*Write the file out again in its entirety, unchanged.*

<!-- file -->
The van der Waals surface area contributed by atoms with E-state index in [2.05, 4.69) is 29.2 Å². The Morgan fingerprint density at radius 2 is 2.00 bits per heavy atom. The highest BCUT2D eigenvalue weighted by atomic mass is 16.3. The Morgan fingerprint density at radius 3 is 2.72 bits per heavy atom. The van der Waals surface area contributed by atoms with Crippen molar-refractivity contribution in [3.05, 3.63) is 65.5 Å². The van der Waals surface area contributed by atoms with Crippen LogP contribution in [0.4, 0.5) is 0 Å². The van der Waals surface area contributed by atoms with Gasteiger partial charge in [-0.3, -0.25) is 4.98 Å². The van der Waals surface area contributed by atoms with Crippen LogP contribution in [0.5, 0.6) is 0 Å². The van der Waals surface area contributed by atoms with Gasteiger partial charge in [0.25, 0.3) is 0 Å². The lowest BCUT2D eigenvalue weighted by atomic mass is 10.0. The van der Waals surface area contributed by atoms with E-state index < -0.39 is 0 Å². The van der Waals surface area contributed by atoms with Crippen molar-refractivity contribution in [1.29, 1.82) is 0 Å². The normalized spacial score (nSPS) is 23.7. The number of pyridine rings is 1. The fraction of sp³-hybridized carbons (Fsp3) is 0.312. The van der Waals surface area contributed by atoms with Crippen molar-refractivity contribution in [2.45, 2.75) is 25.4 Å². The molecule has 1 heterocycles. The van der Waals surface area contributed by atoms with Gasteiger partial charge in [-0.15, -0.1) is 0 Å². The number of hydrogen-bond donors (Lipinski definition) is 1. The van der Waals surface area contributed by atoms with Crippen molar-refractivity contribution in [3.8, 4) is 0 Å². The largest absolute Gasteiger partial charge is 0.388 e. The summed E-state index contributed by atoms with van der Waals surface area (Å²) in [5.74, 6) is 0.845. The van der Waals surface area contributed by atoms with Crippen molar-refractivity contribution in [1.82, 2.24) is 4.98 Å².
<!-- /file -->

The van der Waals surface area contributed by atoms with E-state index in [2.05, 4.69) is 29.2 Å². The Morgan fingerprint density at radius 2 is 2.00 bits per heavy atom. The highest BCUT2D eigenvalue weighted by atomic mass is 16.3. The Morgan fingerprint density at radius 3 is 2.72 bits per heavy atom. The van der Waals surface area contributed by atoms with Crippen molar-refractivity contribution in [3.05, 3.63) is 65.5 Å². The van der Waals surface area contributed by atoms with Crippen LogP contribution in [0.4, 0.5) is 0 Å². The van der Waals surface area contributed by atoms with Gasteiger partial charge in [-0.3, -0.25) is 4.98 Å². The van der Waals surface area contributed by atoms with Crippen LogP contribution in [0.5, 0.6) is 0 Å². The van der Waals surface area contributed by atoms with Gasteiger partial charge in [0.25, 0.3) is 0 Å². The lowest BCUT2D eigenvalue weighted by atomic mass is 10.0. The van der Waals surface area contributed by atoms with E-state index < -0.39 is 0 Å². The van der Waals surface area contributed by atoms with Crippen molar-refractivity contribution in [1.29, 1.82) is 0 Å². The normalized spacial score (nSPS) is 23.7. The number of pyridine rings is 1. The fraction of sp³-hybridized carbons (Fsp3) is 0.312. The van der Waals surface area contributed by atoms with Crippen molar-refractivity contribution in [2.45, 2.75) is 25.4 Å². The molecule has 1 heterocycles. The van der Waals surface area contributed by atoms with Gasteiger partial charge in [-0.15, -0.1) is 0 Å². The number of hydrogen-bond donors (Lipinski definition) is 1. The van der Waals surface area contributed by atoms with Crippen molar-refractivity contribution in [3.8, 4) is 0 Å². The largest absolute Gasteiger partial charge is 0.388 e. The summed E-state index contributed by atoms with van der Waals surface area (Å²) in [5.74, 6) is 0.845. The van der Waals surface area contributed by atoms with Crippen molar-refractivity contribution in [1.82, 2.24) is 4.98 Å².